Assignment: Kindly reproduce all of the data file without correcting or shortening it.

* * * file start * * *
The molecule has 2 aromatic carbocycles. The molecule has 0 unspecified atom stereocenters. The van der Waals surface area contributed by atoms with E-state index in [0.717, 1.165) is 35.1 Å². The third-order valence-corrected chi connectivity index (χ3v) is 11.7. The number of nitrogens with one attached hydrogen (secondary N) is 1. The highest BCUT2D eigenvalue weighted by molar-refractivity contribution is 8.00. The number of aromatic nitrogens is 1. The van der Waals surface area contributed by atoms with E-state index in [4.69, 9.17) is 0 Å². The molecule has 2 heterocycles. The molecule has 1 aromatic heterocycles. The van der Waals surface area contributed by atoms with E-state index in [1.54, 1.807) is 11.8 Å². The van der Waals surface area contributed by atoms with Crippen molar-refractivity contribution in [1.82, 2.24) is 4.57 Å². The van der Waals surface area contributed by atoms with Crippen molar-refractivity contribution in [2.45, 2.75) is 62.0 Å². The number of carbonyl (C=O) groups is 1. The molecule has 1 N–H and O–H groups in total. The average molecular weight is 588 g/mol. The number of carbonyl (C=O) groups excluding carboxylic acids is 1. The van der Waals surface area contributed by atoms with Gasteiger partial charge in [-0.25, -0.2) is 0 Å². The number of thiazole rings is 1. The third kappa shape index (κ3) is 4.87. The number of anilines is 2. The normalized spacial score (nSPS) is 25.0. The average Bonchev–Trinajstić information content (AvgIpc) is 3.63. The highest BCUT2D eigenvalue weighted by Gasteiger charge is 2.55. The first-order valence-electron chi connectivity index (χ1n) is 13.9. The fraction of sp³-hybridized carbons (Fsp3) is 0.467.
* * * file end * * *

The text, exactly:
The molecule has 2 aromatic carbocycles. The molecule has 0 unspecified atom stereocenters. The van der Waals surface area contributed by atoms with E-state index in [0.717, 1.165) is 35.1 Å². The third-order valence-corrected chi connectivity index (χ3v) is 11.7. The number of nitrogens with one attached hydrogen (secondary N) is 1. The highest BCUT2D eigenvalue weighted by molar-refractivity contribution is 8.00. The number of aromatic nitrogens is 1. The van der Waals surface area contributed by atoms with E-state index in [4.69, 9.17) is 0 Å². The molecule has 2 heterocycles. The molecule has 1 aromatic heterocycles. The van der Waals surface area contributed by atoms with E-state index in [1.54, 1.807) is 11.8 Å². The van der Waals surface area contributed by atoms with Crippen molar-refractivity contribution in [1.82, 2.24) is 4.57 Å². The van der Waals surface area contributed by atoms with Crippen molar-refractivity contribution in [2.45, 2.75) is 62.0 Å². The number of carbonyl (C=O) groups is 1. The molecule has 1 N–H and O–H groups in total. The average molecular weight is 588 g/mol. The number of carbonyl (C=O) groups excluding carboxylic acids is 1. The van der Waals surface area contributed by atoms with Gasteiger partial charge in [-0.25, -0.2) is 0 Å². The number of thiazole rings is 1. The third kappa shape index (κ3) is 4.87. The number of anilines is 2. The normalized spacial score (nSPS) is 25.0. The average Bonchev–Trinajstić information content (AvgIpc) is 3.63. The highest BCUT2D eigenvalue weighted by Gasteiger charge is 2.55. The first-order valence-electron chi connectivity index (χ1n) is 13.9. The fraction of sp³-hybridized carbons (Fsp3) is 0.467.